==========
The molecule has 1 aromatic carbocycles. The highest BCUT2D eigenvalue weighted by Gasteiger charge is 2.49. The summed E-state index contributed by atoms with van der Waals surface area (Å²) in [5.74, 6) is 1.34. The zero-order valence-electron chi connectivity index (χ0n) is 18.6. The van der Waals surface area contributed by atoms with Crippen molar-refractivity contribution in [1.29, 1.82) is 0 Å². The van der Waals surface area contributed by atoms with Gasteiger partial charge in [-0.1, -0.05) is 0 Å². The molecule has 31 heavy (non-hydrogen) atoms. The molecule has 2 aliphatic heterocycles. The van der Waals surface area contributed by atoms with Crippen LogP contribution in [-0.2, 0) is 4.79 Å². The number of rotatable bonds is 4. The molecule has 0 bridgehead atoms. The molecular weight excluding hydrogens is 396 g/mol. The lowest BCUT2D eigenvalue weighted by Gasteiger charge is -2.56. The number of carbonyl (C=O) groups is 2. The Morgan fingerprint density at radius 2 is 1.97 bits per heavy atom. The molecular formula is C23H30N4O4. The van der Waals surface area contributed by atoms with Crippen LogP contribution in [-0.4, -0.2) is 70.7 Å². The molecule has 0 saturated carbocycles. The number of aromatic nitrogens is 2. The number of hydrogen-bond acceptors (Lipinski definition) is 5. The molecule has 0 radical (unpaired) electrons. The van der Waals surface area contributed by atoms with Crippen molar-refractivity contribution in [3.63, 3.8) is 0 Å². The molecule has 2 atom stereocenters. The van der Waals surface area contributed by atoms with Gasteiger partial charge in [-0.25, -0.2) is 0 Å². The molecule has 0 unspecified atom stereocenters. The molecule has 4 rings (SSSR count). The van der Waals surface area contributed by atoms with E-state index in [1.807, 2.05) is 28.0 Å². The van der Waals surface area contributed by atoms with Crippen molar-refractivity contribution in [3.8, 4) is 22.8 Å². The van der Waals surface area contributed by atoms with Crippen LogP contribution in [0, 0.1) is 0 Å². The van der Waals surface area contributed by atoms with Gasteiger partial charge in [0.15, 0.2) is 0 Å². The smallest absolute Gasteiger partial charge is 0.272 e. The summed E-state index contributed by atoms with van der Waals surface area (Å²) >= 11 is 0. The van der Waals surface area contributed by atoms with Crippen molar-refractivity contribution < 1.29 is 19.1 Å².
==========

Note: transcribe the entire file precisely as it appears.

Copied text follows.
The molecule has 1 aromatic carbocycles. The highest BCUT2D eigenvalue weighted by Gasteiger charge is 2.49. The summed E-state index contributed by atoms with van der Waals surface area (Å²) in [5.74, 6) is 1.34. The zero-order valence-electron chi connectivity index (χ0n) is 18.6. The van der Waals surface area contributed by atoms with Crippen molar-refractivity contribution in [1.29, 1.82) is 0 Å². The van der Waals surface area contributed by atoms with Gasteiger partial charge in [-0.1, -0.05) is 0 Å². The molecule has 31 heavy (non-hydrogen) atoms. The molecule has 2 aliphatic heterocycles. The van der Waals surface area contributed by atoms with Crippen LogP contribution in [-0.2, 0) is 4.79 Å². The number of rotatable bonds is 4. The molecule has 0 bridgehead atoms. The molecular weight excluding hydrogens is 396 g/mol. The lowest BCUT2D eigenvalue weighted by Gasteiger charge is -2.56. The number of carbonyl (C=O) groups is 2. The Morgan fingerprint density at radius 2 is 1.97 bits per heavy atom. The molecular formula is C23H30N4O4. The van der Waals surface area contributed by atoms with Crippen LogP contribution in [-0.4, -0.2) is 70.7 Å². The molecule has 0 saturated carbocycles. The number of aromatic nitrogens is 2. The number of hydrogen-bond acceptors (Lipinski definition) is 5. The molecule has 0 radical (unpaired) electrons. The van der Waals surface area contributed by atoms with Crippen molar-refractivity contribution in [3.63, 3.8) is 0 Å². The molecule has 2 atom stereocenters. The van der Waals surface area contributed by atoms with Gasteiger partial charge in [-0.25, -0.2) is 0 Å². The molecule has 0 unspecified atom stereocenters. The molecule has 4 rings (SSSR count). The van der Waals surface area contributed by atoms with E-state index in [1.807, 2.05) is 28.0 Å². The van der Waals surface area contributed by atoms with Crippen molar-refractivity contribution in [3.8, 4) is 22.8 Å². The van der Waals surface area contributed by atoms with Crippen LogP contribution in [0, 0.1) is 0 Å². The van der Waals surface area contributed by atoms with Gasteiger partial charge in [0.15, 0.2) is 0 Å². The smallest absolute Gasteiger partial charge is 0.272 e. The summed E-state index contributed by atoms with van der Waals surface area (Å²) >= 11 is 0. The van der Waals surface area contributed by atoms with Crippen molar-refractivity contribution < 1.29 is 19.1 Å².